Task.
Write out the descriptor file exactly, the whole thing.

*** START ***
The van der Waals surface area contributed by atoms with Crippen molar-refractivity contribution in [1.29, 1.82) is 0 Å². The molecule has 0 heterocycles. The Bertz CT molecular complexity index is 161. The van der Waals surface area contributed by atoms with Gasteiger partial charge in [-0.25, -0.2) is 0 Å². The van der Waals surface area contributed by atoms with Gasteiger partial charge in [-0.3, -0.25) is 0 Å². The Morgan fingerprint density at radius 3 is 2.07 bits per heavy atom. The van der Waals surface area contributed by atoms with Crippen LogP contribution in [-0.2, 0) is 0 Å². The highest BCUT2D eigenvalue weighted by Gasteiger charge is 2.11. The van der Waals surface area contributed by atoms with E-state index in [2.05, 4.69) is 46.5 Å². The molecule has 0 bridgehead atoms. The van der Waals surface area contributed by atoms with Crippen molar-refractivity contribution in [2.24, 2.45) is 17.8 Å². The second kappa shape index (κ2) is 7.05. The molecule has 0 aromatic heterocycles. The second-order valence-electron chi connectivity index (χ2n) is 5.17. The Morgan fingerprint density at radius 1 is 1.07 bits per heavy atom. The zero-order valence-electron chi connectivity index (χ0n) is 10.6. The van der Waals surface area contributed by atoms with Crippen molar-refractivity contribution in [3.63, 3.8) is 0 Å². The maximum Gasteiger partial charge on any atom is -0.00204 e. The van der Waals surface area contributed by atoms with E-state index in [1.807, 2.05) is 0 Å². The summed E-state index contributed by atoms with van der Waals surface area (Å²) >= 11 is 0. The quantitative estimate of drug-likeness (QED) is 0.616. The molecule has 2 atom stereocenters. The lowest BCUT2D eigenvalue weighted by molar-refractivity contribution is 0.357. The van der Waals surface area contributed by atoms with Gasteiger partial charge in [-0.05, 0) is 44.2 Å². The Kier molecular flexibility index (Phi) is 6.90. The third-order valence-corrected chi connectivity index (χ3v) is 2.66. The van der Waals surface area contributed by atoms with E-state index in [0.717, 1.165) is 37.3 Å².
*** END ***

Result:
The van der Waals surface area contributed by atoms with Crippen molar-refractivity contribution in [1.29, 1.82) is 0 Å². The molecule has 0 heterocycles. The Bertz CT molecular complexity index is 161. The van der Waals surface area contributed by atoms with Gasteiger partial charge in [-0.25, -0.2) is 0 Å². The van der Waals surface area contributed by atoms with Gasteiger partial charge in [-0.3, -0.25) is 0 Å². The Morgan fingerprint density at radius 3 is 2.07 bits per heavy atom. The van der Waals surface area contributed by atoms with Crippen LogP contribution in [-0.2, 0) is 0 Å². The highest BCUT2D eigenvalue weighted by Gasteiger charge is 2.11. The van der Waals surface area contributed by atoms with E-state index in [2.05, 4.69) is 46.5 Å². The molecule has 0 bridgehead atoms. The van der Waals surface area contributed by atoms with Crippen molar-refractivity contribution in [2.24, 2.45) is 17.8 Å². The second kappa shape index (κ2) is 7.05. The molecule has 0 aromatic heterocycles. The second-order valence-electron chi connectivity index (χ2n) is 5.17. The Morgan fingerprint density at radius 1 is 1.07 bits per heavy atom. The zero-order valence-electron chi connectivity index (χ0n) is 10.6. The van der Waals surface area contributed by atoms with Crippen molar-refractivity contribution in [3.63, 3.8) is 0 Å². The maximum Gasteiger partial charge on any atom is -0.00204 e. The van der Waals surface area contributed by atoms with E-state index in [1.807, 2.05) is 0 Å². The summed E-state index contributed by atoms with van der Waals surface area (Å²) >= 11 is 0. The quantitative estimate of drug-likeness (QED) is 0.616. The molecule has 2 atom stereocenters. The lowest BCUT2D eigenvalue weighted by molar-refractivity contribution is 0.357. The van der Waals surface area contributed by atoms with Gasteiger partial charge in [-0.05, 0) is 44.2 Å². The Kier molecular flexibility index (Phi) is 6.90. The third-order valence-corrected chi connectivity index (χ3v) is 2.66. The van der Waals surface area contributed by atoms with E-state index in [0.717, 1.165) is 37.3 Å².